Three pals of the sea

September 11, 2018
From left: Keith Brown, Ewan Kenton, and Joash Melbourne, fishermen from Duncans, Trelawny, read their copies of the Western Star.

Keith Brown, Ewan Kenton, and Joash Melbourne are three fishermen from Duncans, Trelawny. They have been fishing since they were boys.

Ewan tells of the experience he and a fellow fisherman had with a mako shark.

"We were in the water setting our net. He shouted, 'Shark!' I tried to jump back into the boat and missed, and the splash caused the shark to go away. We knew that it would come back. By the time we got in the boat, here comes the shark again. To get him away, we gave it all the fish we had, and it went away as we headed for shore," Ewan said.

"The mako shark is one of the most dangerous ones in the sea. Other sharks will come to get whatever amount of fish you have, but the mako will attack you."

The three fishermen said fishing is their means of earning to take care of their families.

"I am not scared because if you are to die by hanging, you are not going to be eaten by sharks," Keith said.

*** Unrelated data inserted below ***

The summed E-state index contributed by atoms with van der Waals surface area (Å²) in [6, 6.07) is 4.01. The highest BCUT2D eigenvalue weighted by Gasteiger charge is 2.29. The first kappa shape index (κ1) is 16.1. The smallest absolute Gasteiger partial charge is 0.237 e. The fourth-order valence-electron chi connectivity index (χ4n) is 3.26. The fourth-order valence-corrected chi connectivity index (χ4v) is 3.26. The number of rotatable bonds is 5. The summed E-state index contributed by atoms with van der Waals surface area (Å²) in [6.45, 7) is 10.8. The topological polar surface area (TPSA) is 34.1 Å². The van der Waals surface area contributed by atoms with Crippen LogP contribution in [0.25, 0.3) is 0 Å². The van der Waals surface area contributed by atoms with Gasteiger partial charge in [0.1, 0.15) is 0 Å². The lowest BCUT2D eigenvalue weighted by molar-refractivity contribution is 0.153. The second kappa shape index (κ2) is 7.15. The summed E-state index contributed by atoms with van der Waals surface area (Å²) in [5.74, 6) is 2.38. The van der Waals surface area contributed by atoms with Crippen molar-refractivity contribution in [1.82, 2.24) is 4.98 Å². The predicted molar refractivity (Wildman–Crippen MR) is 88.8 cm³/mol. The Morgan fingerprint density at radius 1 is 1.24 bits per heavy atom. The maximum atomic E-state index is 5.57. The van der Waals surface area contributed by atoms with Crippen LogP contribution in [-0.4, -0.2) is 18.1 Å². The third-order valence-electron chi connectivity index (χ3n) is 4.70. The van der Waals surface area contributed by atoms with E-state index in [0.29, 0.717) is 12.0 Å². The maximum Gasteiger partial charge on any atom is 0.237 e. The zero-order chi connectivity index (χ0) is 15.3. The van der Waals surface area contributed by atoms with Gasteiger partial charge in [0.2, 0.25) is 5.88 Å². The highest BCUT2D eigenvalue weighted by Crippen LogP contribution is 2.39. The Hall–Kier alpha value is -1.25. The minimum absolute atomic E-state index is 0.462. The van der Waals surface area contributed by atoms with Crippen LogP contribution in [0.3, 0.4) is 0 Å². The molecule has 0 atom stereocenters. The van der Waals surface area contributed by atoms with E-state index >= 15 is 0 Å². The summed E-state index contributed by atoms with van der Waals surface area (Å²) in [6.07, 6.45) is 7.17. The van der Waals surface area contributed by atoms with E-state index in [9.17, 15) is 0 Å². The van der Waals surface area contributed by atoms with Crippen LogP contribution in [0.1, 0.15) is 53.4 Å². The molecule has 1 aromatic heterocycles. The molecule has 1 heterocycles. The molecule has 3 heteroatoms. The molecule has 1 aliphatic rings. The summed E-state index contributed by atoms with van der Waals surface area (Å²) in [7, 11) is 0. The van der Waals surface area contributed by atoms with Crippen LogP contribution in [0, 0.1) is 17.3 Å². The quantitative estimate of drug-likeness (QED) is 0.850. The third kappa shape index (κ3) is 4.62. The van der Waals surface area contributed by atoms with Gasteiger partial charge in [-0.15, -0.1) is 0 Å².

He added: "The sea is safer than land. Nothing happens out there without a warning. My main concern now is the dredging which is being done by Port Authority of Jamaica. In the day, they carry the silt to the designated three miles out, but at night, they do not do that. There has to be a monitoring of the dredging so our fishing is not affected in a negative way. When we go to find our nets, we cannot find it because we cannot see. The water is too dirty."

Another thing that the fishermen want monitored is the illegal harvesting of turtles.

"Turtles are among the endangered species, but some fishermen do not care about that," Joash told the WESTERN STAR.

"From time to time, turtles get trapped in the net. I clear the net and release it. Other fishermen regard it as their luck. They kill it and take it to shore for sale. There is a ready market for it, especially if eggs are in the turtle," he said.

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